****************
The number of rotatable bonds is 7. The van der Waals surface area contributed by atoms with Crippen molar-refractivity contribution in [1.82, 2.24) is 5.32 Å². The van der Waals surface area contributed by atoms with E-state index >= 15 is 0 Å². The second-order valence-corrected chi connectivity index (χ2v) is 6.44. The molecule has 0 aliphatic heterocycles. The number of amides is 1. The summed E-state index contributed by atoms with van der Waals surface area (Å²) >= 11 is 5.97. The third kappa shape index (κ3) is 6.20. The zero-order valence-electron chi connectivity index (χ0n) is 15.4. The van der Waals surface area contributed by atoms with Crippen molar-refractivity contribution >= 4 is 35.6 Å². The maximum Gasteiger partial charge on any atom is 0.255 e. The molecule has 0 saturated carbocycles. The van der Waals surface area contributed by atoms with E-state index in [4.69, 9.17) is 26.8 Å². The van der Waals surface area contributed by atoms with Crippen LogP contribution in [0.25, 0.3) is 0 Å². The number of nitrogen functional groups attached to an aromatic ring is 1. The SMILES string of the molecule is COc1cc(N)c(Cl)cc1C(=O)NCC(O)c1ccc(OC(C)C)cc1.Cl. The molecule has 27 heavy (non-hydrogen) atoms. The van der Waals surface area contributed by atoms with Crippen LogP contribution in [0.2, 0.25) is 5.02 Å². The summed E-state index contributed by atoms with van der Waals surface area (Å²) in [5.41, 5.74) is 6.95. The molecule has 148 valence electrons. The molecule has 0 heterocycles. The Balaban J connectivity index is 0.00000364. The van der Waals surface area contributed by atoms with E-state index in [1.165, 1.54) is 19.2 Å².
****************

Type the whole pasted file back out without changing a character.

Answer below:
The number of rotatable bonds is 7. The van der Waals surface area contributed by atoms with Crippen molar-refractivity contribution in [1.82, 2.24) is 5.32 Å². The van der Waals surface area contributed by atoms with E-state index >= 15 is 0 Å². The second-order valence-corrected chi connectivity index (χ2v) is 6.44. The molecule has 0 aliphatic heterocycles. The number of amides is 1. The summed E-state index contributed by atoms with van der Waals surface area (Å²) >= 11 is 5.97. The third kappa shape index (κ3) is 6.20. The zero-order valence-electron chi connectivity index (χ0n) is 15.4. The van der Waals surface area contributed by atoms with Crippen molar-refractivity contribution >= 4 is 35.6 Å². The maximum Gasteiger partial charge on any atom is 0.255 e. The molecule has 0 saturated carbocycles. The van der Waals surface area contributed by atoms with E-state index in [4.69, 9.17) is 26.8 Å². The van der Waals surface area contributed by atoms with Crippen LogP contribution in [0.25, 0.3) is 0 Å². The number of nitrogen functional groups attached to an aromatic ring is 1. The SMILES string of the molecule is COc1cc(N)c(Cl)cc1C(=O)NCC(O)c1ccc(OC(C)C)cc1.Cl. The molecule has 27 heavy (non-hydrogen) atoms. The van der Waals surface area contributed by atoms with Crippen LogP contribution in [0.2, 0.25) is 5.02 Å². The summed E-state index contributed by atoms with van der Waals surface area (Å²) in [5.41, 5.74) is 6.95. The molecule has 148 valence electrons. The molecule has 0 heterocycles. The Balaban J connectivity index is 0.00000364. The van der Waals surface area contributed by atoms with E-state index in [1.165, 1.54) is 19.2 Å².